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The challenges of underground vehicle cooling systems.

Underground mining vehicles pose a number of challenges to the cooling system manufacturer. Because of the tight spaces in which they operate, there is usually less space available for the cooling system package. Space restrictions and operator comfort issues also impact component selection, notably in the fan area. By their nature, the blower fans commonly used in underground equipment are less efficient than the sucker variety, due to uneven air distribution. However, they are the most popular in underground vehicles for operator comfort.

As the cooling system components are typically packaged within enclosed engine cabinets, radiator cooling air is "preheated," and close proximity to exhaust system components and engine heat also can result in higher temperatures. And since the mine environment is typically extremely dirty, the system must resist clogging and allow for easy cleaning.

Several configurations can be used to address the challenges of cooling underground vehicles.

The side-by-side radiator configuration [ILLUSTRATION FOR FIGURE 1 OMITTED] houses multiple cores in one framework. This type of system has the ability to be designed with the least thickness and framework cost. One disadvantage is that typically the overall height and width must be larger than the full-face variety. Most underground radiators are built in a crossflow configuration - tanks on end with horizontal tubes. Therefore, by placing the radiator at the bottom of the assembly, the surge tank can be mounted lower in the vehicle just above the top of the engine.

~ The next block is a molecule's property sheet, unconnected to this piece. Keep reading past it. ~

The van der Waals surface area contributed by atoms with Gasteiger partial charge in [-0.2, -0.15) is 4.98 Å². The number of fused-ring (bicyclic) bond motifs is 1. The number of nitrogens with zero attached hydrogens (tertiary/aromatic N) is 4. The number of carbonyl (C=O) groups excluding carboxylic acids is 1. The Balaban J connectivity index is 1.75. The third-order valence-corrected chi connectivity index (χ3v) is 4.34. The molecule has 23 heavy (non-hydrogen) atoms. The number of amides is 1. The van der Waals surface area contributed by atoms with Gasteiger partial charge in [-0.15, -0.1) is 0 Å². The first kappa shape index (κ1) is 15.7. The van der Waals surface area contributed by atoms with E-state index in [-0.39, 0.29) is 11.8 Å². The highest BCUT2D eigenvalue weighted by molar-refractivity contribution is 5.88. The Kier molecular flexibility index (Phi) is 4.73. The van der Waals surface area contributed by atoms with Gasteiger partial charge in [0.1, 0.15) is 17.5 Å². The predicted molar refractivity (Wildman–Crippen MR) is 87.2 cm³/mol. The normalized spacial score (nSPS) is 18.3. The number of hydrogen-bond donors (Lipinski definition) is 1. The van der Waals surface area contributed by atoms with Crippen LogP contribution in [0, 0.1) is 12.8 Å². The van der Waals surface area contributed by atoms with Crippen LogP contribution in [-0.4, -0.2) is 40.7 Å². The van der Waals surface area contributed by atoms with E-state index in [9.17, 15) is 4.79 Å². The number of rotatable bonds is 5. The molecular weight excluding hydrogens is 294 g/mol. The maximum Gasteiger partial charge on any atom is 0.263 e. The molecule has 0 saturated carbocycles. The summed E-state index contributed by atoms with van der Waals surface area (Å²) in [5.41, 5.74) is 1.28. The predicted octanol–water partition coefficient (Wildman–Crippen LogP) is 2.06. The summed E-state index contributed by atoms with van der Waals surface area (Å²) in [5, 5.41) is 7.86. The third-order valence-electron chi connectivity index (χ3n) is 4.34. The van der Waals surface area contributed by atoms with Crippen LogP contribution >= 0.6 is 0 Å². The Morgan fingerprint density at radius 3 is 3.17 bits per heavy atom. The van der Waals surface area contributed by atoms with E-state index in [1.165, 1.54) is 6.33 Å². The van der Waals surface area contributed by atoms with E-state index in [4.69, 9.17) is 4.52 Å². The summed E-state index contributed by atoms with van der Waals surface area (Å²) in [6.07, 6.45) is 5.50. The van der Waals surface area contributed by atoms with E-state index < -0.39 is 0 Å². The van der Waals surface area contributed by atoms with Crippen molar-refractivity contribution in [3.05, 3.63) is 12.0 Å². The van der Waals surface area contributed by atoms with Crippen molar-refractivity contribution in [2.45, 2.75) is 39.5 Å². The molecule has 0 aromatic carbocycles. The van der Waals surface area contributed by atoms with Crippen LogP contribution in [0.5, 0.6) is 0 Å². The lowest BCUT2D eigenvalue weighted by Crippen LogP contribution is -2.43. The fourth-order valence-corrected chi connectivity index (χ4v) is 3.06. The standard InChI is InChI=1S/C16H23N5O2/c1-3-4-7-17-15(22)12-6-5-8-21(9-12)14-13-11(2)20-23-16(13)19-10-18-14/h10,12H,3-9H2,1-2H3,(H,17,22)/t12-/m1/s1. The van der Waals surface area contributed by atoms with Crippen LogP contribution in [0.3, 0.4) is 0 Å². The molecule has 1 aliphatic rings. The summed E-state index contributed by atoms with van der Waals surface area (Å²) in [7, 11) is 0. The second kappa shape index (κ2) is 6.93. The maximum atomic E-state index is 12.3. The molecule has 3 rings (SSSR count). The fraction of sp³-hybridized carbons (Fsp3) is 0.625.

While the side-by-side radiator assembly is a convenient package to mount into the vehicle, it is often limited size-wise by air and water pressure drop. The quantity of tubes and number of rows must be selected to meet cooling specifications, turbo air pressure drop limitations, and water pump maximum external head specifications. Each custom design may be different and should be checked.

The front-to-back radiator configuration [ILLUSTRATION FOR FIGURE 2 OMITTED] is composed of two complete assemblies (radiator and charge-air cooler, for example) with frameworks fastened together. The biggest advantage to this assembly is that it typically requires less height and width in the core. The full-face assembly also tends to provide more uniform airflow distribution and more efficient performance when used with a blower fan. Airside and waterside pressure drops are often less of a problem.

The main disadvantage to the front-to-back configuration is that it requires more space in the thickness dimension. This type of assembly will also cost more due to the extra framework required.

Depending on the customer's requirements, cooling packages are designed to be used with blower (pusher) or sucker fan arrangements. Blower fans are the standard preference in many underground mining machines in order to push the hot engine air away from the operator. A disadvantage to blower fans is that they lower the radiator performance by directing preheated engine air across the core. In cases where the engine and radiator are tightly installed into the vehicle, we have noted that blower fans have decreased airflow efficiency and performance. Maintaining a maximum charge-air cooler outlet temperature of 150 [degrees] F (specified) is one of the largest challenges in designing a system for use with a blower fan. It is difficult to maintain 150 [degrees] F air outlet when the charge-air cooler sees an entering air temperature of 130 [degrees] F (120 [degrees] F ambient + 10 [degrees] F engine preheat).